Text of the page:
If I could choose a mentor, I'd still choose Sean Kernan (as I did Years ago at the Maine Media Workshops).
Why: Because Sean is a model for championing creativity as both a mindset and a process. His commitment to exploring how to get into "the zone" where fresh seeing and fresh execution exceeds our usual parameters and abilities. With that as his focus, he "teaches how to fish", and that's inspiring to me in my own mentoring.
Aside from that, he's also a great natural appreciator of other people's work when it shows both personal growth and images that have "Life" in them.
In the original workshop I took with him, he also gave a model for feedback which I use, to this day, when asked for input/critique; the basic idea is to give feedback about what I see in a mentoree's work, not advice about how it "should" be. The technicals might then be useful in tweaking the vision, instead of being more important than vision. See what I mean about his focus? At least that's what rocks about Sean as a mentor, for me... and I'm not alone, based on many Many students of his workshops.Sean's Journal: http://seankernan.squarespace.com/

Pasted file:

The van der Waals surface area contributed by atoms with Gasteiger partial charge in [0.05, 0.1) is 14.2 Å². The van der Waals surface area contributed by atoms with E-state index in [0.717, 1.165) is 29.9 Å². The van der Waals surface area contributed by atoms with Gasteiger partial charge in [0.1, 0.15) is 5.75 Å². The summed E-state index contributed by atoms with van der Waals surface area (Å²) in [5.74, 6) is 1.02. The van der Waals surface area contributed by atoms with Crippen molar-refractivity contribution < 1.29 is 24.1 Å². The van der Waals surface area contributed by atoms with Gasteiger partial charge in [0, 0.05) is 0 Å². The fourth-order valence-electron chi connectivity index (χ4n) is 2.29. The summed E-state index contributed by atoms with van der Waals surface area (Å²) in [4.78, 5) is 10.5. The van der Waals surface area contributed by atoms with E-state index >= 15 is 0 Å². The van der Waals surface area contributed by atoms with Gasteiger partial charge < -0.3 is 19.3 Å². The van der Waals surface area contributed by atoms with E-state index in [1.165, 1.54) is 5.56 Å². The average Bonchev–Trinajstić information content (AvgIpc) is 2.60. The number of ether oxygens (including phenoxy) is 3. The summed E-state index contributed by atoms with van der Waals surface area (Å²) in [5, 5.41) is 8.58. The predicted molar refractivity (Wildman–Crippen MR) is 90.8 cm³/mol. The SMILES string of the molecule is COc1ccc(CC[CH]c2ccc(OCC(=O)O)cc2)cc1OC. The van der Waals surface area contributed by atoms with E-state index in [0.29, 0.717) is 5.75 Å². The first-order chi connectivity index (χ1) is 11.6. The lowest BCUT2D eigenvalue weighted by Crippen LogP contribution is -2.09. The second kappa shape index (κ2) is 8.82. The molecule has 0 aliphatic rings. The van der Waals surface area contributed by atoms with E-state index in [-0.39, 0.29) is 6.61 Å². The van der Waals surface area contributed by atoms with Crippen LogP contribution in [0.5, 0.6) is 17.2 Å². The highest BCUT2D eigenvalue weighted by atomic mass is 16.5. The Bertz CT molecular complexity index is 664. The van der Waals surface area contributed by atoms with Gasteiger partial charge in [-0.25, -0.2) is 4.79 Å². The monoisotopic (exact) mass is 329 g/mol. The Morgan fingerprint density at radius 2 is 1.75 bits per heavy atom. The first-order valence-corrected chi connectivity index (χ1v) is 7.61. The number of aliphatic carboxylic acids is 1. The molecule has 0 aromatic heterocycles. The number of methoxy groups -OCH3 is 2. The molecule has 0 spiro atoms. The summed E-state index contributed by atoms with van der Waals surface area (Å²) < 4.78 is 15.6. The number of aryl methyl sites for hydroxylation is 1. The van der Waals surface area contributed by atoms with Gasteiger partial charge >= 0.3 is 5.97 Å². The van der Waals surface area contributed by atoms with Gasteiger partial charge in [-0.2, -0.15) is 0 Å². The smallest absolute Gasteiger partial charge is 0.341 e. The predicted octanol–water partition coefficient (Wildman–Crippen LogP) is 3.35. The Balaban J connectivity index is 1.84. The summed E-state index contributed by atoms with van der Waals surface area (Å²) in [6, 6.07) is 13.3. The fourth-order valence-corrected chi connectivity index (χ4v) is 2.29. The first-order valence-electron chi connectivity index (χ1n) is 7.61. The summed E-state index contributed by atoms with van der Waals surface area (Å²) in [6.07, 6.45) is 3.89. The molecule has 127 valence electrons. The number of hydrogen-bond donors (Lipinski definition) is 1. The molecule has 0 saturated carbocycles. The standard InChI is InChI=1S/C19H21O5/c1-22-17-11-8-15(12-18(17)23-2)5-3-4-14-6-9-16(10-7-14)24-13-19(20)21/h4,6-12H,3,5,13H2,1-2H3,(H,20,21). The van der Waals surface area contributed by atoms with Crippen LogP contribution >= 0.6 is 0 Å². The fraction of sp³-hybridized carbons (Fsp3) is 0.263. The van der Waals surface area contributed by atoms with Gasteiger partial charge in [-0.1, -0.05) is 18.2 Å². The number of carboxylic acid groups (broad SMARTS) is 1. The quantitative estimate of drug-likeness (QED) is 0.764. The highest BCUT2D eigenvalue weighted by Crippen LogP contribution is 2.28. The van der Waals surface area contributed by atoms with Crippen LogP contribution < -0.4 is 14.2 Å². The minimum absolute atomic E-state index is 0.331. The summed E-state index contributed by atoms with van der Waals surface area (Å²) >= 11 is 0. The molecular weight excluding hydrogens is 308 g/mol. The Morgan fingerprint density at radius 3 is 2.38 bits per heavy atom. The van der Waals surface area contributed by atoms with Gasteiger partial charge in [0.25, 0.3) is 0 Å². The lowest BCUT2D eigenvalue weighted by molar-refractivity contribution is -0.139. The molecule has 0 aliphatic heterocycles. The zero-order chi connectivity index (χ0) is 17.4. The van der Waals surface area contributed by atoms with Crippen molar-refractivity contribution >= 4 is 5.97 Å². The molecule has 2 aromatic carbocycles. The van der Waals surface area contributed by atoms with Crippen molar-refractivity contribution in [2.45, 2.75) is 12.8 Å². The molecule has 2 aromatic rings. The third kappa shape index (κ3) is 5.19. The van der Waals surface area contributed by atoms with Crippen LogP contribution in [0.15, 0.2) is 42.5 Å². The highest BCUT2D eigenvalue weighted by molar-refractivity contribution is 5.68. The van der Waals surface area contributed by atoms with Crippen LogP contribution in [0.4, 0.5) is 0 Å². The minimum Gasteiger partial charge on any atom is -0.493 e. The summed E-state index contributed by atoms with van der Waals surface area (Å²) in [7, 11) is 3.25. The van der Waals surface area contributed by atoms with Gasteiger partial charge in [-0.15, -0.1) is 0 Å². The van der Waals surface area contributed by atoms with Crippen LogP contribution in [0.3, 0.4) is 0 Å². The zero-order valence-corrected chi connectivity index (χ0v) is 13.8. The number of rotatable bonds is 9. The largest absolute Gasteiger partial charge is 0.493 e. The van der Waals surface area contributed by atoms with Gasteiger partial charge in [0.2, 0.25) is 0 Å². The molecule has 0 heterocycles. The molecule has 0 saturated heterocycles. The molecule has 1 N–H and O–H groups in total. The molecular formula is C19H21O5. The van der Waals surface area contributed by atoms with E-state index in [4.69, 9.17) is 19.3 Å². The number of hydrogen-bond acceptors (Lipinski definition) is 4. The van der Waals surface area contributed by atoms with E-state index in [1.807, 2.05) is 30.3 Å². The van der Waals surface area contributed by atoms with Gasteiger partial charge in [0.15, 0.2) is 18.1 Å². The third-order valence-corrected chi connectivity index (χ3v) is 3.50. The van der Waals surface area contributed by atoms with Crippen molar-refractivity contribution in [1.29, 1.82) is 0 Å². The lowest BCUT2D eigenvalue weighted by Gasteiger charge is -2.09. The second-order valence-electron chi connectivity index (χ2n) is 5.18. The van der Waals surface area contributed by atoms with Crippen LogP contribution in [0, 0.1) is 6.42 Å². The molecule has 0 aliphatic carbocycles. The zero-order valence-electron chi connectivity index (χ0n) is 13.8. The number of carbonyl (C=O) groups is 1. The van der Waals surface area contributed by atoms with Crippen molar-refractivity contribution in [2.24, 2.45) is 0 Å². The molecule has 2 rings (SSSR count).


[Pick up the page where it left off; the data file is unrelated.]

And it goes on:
**I have been wanting to add a key mentor to this post: Me. Rather, my intuitive "knowing" self, which usually is only present when I connect with a subject in some unusual way or depth. Maybe a better way to put that is that my other best mentor is a connection --a "we", as opposed to separate "I" and "subject".
In that Zone that I refer to, above, such a connection comes more easily and has a more organic evolution. When I am willing to be open and to engage in the "dance" or "dialogue" with what's in front of me, using my camera as a lover uses a caress, both giving and receiving creative energy, then something is revealed in the resulting image(s) that neither I, nor my subject, could make alone. I get to trust myself, and trust my subject, and trust our connection to guide me into a fresh adventure.
Then, a Third mentor becomes the viewer; feedback helps keep me honest, free from being victim to my wishes, beliefs, opinions, and blind spots, by letting me know what has been transmitted to the viewer. An added bonus is that feedback shows me what might be in my own work that I wasn't yet capable of seeing.